To illustrate this, let’s imagine that our friend Suzy has died and, as a good Christian, is now in heaven.  She has spent her life trying to promote goodness and fight evil.  With this in mind she has done all that she could to persuade the rest of the world that (say) the death penalty should be abolished.  Suppose that that when she gets to heaven God looks at her quizzically.  “The death penalty campaign, Suzy,” he says.  “What was all that about?  There’s nothing wrong with the death penalty!  I’m all in favour!”  Suzy might reasonably expect the next statement from God to start “Because…..”  Isn’t it reasonable to expect an explanation of why she’s wrong?  And isn’t also reasonable to expect that explanation to consist in something more than “Because that’s the way my holy nature rolls.”   

But if there is any explanation in addition to what accords with God’s holy nature, then we are back to Euthyphro, because it’s the reasons by which God explains his position which are key to its moral rightness  or wrongness, not the fact that it accords with God’s nature.  

Whether you believe in God or not, moral statements are surely more like judgements about when a number of apples becomes a pile than they are like mathematical equations or scientific claims.  There are other types of facts than mathematical scientific ones and maths and science should not be held up as a template which all other facts must meet to achieve the accolade of objectivity.  Could God, if he existed, provide us with the definitive answer to the conundrums posed by trolleyology

Nuanced, complex, multi-faceted, moral issues are not easy to resolve.  But whatever the difficulties,  I cannot see that God is provides a better answer than our own human understanding of what morality essentially is and the criteria by which we decide what is right or wrong.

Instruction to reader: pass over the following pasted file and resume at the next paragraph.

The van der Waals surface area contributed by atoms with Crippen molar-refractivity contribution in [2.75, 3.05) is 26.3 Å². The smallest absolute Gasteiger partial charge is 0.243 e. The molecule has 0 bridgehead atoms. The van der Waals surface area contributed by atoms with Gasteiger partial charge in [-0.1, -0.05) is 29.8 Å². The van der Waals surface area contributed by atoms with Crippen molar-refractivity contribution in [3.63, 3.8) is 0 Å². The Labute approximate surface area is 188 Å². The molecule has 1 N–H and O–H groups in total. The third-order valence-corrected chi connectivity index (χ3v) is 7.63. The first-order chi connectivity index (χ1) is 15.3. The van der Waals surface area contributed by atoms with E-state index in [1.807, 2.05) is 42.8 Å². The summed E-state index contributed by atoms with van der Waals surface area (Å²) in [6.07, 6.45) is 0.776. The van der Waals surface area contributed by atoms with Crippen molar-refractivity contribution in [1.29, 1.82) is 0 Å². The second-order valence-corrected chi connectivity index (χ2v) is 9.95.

How we know that Francois Hollande is French

Consider the following proposition:

President Francois Hollande is French.

Is it true?

Is it objectively true?

What makes it objectively true?

Your answers to both the first questions should have been “Yes”.  Was the third a problem?  

If you had difficulty answering it then, ladies and gentlemen, let me introduce to you: The Godess Marianne.  I can prove that She exists thuswise:

1. If The Godess Marianne does not exist then objective Frenchness does not exist.

2. Objective Frencheness does exist.

3. Therefore the Godess Marianne exists.

Ta da!  You see, if there is not a quality of transcendent Frenchness to which we are appealing when we describe someone (or something) as “French” then it would make Frenchness merely a matter of subjective opinion.  What is or is not French cannot be simply a matter of subjective opinion – you answered that second question “yes” remember?  

We must be appealing to something outside ourselves when we try to answer that question.  If not, then all you are saying when you describe Francois Holland as French is that it happens to suit your private preferences to call him French.  If  you say he is French and I disagree, how can you challenge my claim? It would be just your opinion against my opinion.